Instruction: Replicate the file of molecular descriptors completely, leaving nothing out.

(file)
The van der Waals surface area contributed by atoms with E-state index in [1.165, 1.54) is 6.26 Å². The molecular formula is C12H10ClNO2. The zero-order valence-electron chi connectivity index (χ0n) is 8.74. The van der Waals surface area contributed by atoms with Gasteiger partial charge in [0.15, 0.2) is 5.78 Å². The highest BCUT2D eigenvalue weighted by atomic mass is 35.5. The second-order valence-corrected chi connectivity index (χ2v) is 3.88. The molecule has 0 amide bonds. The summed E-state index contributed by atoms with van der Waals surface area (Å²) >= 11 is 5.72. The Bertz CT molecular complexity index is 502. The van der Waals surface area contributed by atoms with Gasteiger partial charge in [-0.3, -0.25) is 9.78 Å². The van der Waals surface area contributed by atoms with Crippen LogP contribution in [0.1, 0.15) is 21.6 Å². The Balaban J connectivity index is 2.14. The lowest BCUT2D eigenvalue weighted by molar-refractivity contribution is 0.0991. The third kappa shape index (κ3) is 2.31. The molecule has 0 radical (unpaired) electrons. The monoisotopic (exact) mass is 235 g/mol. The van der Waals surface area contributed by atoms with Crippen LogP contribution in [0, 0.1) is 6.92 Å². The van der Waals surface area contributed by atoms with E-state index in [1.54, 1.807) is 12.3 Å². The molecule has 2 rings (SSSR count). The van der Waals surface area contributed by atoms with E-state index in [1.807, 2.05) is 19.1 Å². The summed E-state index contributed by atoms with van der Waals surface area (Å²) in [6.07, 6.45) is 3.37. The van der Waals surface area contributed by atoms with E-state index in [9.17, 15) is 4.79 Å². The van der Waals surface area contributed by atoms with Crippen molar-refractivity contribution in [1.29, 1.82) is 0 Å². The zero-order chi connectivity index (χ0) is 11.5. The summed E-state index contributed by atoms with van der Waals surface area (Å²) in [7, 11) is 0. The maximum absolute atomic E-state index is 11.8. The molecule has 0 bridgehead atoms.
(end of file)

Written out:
The van der Waals surface area contributed by atoms with E-state index in [1.165, 1.54) is 6.26 Å². The molecular formula is C12H10ClNO2. The zero-order valence-electron chi connectivity index (χ0n) is 8.74. The van der Waals surface area contributed by atoms with Gasteiger partial charge in [0.15, 0.2) is 5.78 Å². The highest BCUT2D eigenvalue weighted by atomic mass is 35.5. The second-order valence-corrected chi connectivity index (χ2v) is 3.88. The molecule has 0 amide bonds. The summed E-state index contributed by atoms with van der Waals surface area (Å²) >= 11 is 5.72. The Bertz CT molecular complexity index is 502. The van der Waals surface area contributed by atoms with Gasteiger partial charge in [-0.3, -0.25) is 9.78 Å². The van der Waals surface area contributed by atoms with Crippen LogP contribution in [0.1, 0.15) is 21.6 Å². The Balaban J connectivity index is 2.14. The lowest BCUT2D eigenvalue weighted by molar-refractivity contribution is 0.0991. The third kappa shape index (κ3) is 2.31. The molecule has 0 radical (unpaired) electrons. The monoisotopic (exact) mass is 235 g/mol. The van der Waals surface area contributed by atoms with Crippen LogP contribution in [0, 0.1) is 6.92 Å². The van der Waals surface area contributed by atoms with E-state index in [1.54, 1.807) is 12.3 Å². The molecule has 2 rings (SSSR count). The van der Waals surface area contributed by atoms with E-state index in [1.807, 2.05) is 19.1 Å². The summed E-state index contributed by atoms with van der Waals surface area (Å²) in [6.07, 6.45) is 3.37. The van der Waals surface area contributed by atoms with E-state index in [9.17, 15) is 4.79 Å². The van der Waals surface area contributed by atoms with Crippen molar-refractivity contribution in [1.29, 1.82) is 0 Å². The zero-order chi connectivity index (χ0) is 11.5. The summed E-state index contributed by atoms with van der Waals surface area (Å²) in [7, 11) is 0. The maximum absolute atomic E-state index is 11.8. The molecule has 0 bridgehead atoms.